6.8

Ji Kangzi asked whether Zilu was capable of serving in the government.

Confucius replied, “Zilu is determined. What problem would he have in handling government work?”

Jikang Zi then asked, “What about Zigong?”

Confucius said, “Zigong has a piercing intellect. What problem would he have in handling government work?”

Jikang Zi asked, “And how about Ran Qiu?”

Confucius replied, “Ran Qiu is has many talents. What problem would he have in handling government work?”

12.1

Yan Hui asked Confucius about humaneness.

Confucius replied, “Restrain the self and return to ritual. That’s humaneness. If for a full day you can restrain yourself and return to ritual, everyone under Heaven will move toward humaneness. Humaneness comes from oneself. How could it come from others?”

Yan Hui asked, “Can I ask for specific steps?”

Confucius said, “If it’s not according to ritual, don’t look at it. If it’s not according to ritual, don’t listen to it. If it’s not according to ritual, don’t say it. If it’s not according to ritual, don’t do it.”

Yan Hui said, “Even though I’m not that clever, I’ll apply myself to this.”

17.8

Confucius said, “Zilu, have you heard about the six noble tendencies and their perversions?”

Zilu replied that he hadn’t.

“Sit down, then, and I’ll tell you,” Confucius said. “To love humaneness without loving learning leads to foolishness. To love intelligence without loving learning leads to being scattered. To love forthrightness without the love of learning leads to harm. To love bravery without loving learning leads to brutality. To love force without the love of learning leads to wildness.”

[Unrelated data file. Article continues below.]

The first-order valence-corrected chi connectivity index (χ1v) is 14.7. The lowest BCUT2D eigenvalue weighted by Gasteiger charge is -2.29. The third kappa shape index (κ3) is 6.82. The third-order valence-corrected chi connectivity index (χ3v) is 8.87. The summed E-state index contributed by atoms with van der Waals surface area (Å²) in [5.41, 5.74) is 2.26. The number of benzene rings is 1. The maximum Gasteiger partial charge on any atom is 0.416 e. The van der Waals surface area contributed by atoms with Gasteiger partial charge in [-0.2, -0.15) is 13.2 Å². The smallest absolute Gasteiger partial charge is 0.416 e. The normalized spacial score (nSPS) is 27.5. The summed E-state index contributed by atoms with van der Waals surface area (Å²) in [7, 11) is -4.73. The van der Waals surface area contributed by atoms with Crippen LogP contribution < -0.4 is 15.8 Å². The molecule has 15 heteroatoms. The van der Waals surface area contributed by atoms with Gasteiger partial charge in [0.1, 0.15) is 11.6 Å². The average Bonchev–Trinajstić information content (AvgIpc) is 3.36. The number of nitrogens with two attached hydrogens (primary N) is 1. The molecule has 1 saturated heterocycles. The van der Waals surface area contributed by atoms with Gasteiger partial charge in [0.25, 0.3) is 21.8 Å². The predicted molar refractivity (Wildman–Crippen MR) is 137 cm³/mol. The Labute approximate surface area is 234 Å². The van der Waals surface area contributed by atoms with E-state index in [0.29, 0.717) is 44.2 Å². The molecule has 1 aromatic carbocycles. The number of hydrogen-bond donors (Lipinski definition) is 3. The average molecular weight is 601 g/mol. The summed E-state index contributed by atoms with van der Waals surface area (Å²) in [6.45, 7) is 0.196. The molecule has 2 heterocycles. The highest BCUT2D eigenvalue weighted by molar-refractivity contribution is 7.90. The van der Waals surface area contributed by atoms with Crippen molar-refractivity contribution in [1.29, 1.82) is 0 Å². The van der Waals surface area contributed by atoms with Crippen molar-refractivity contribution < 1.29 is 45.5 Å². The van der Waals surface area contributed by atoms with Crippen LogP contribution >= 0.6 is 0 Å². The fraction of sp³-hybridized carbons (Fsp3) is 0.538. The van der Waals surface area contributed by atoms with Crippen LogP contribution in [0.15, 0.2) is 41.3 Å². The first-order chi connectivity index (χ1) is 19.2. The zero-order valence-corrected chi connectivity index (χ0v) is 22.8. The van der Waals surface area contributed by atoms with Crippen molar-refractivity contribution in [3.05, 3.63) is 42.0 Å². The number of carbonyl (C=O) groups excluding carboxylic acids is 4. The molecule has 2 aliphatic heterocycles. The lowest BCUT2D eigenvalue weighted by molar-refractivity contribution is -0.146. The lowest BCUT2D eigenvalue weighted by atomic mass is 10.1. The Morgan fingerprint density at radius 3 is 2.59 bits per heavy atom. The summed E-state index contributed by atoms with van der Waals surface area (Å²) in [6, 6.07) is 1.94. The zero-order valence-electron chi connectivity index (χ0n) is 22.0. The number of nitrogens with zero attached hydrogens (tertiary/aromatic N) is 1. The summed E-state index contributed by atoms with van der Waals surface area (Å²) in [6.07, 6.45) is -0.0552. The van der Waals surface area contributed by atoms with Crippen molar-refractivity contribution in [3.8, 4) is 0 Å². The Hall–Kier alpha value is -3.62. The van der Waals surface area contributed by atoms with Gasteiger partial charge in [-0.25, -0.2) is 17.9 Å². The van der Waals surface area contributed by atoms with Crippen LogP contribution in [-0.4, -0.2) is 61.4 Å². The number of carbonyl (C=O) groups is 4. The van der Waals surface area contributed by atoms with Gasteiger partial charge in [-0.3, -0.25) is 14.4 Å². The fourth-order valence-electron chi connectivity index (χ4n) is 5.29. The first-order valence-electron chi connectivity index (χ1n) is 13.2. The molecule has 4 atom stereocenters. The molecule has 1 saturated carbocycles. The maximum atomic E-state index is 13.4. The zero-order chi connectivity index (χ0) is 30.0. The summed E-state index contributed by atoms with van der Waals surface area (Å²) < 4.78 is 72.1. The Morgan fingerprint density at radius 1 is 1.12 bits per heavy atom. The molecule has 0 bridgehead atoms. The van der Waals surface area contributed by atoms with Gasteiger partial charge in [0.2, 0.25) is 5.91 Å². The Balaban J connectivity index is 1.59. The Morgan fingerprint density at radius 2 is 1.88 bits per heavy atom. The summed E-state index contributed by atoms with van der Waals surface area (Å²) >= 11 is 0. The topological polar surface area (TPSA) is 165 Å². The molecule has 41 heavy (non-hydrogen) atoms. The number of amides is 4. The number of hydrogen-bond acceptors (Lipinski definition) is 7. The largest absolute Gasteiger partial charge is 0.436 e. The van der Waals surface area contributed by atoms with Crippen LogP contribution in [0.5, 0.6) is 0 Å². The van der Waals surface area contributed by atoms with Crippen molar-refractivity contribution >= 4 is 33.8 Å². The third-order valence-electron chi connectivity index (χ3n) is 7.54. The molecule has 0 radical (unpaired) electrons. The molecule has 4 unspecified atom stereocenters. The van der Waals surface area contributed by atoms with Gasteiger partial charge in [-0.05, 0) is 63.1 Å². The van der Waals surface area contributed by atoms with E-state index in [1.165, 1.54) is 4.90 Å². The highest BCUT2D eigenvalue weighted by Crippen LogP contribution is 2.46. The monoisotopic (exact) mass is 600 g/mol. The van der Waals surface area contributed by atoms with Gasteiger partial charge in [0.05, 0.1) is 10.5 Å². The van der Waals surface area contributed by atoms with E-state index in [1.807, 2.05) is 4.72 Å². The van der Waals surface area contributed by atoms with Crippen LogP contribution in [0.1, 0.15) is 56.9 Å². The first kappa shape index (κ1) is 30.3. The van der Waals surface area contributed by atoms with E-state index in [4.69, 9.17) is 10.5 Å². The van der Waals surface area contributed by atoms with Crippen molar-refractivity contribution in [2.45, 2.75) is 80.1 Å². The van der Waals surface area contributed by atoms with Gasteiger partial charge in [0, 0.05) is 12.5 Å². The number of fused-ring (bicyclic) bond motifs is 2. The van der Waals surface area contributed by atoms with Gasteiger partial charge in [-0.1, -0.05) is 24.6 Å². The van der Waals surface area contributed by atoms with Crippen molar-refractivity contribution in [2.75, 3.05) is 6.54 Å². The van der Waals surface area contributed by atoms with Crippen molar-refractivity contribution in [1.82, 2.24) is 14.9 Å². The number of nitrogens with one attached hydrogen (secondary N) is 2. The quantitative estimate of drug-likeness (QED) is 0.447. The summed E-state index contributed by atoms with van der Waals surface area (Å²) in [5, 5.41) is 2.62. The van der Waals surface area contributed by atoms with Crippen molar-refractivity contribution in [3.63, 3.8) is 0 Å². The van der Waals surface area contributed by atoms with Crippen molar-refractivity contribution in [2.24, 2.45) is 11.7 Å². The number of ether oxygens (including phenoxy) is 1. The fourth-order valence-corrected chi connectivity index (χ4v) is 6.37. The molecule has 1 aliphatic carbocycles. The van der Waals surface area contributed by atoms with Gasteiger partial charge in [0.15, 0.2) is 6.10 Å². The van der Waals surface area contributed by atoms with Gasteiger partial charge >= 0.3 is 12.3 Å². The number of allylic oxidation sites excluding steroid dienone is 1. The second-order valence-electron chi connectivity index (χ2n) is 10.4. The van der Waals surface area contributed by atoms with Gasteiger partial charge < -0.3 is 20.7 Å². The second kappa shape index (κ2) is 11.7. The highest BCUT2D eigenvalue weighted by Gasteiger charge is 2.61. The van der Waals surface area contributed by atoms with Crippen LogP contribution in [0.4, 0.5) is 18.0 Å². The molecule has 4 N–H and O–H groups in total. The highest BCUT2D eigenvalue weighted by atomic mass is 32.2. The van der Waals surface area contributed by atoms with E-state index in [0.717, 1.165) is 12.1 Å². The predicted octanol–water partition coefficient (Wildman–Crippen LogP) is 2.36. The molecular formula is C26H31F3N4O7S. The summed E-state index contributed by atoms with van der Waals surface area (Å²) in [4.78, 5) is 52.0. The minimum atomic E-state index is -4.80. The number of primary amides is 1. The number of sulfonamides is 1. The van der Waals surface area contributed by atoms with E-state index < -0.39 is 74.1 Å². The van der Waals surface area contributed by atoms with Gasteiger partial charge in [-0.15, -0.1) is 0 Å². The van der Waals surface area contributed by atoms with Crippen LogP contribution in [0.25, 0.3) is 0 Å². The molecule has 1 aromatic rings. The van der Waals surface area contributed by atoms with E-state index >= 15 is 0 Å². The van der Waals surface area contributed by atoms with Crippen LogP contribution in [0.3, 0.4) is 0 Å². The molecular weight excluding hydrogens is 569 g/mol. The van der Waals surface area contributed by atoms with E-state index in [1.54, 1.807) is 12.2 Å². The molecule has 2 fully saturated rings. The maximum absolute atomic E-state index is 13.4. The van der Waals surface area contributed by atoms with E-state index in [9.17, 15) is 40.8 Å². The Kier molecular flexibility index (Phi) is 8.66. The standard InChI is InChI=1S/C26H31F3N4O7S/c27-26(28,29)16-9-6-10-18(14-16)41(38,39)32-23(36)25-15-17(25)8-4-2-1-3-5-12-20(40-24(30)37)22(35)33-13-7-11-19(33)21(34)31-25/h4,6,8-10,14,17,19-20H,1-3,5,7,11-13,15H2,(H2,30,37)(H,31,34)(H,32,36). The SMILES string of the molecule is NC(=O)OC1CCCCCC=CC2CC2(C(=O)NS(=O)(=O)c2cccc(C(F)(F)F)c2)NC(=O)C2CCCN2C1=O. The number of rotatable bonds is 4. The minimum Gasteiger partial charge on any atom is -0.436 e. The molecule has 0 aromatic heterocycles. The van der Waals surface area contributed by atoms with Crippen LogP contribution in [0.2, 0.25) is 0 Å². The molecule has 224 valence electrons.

17.16

Confucius said, “In ancient times, people had three kinds of faults. These days, we’ve lost even these. In those times, the wild were daring—nowadays, the wild are simply out of control. In those times, the proud had principles—nowadays, the proud are bad-tempered and contentious. In those times, the stupid were straightforward—nowadays, the stupid are deceitful.”

17.24

Zigong asked, “Does a noble person have hatreds?”

Confucius answered, “Yes, a noble person hates those who point out the faults of others, those who slander their superiors, those who have courage but lack ritual, and those who are bold but lack understanding.”

He continued, “And what about you? Do you have hatreds?”

“Yes,” replied Zigong, “I hate those who steal other peoples’ ideas and then act like they’re smart. I hate those who think being arrogant is courageous. And I hate those who think insulting people is straightforwardness.”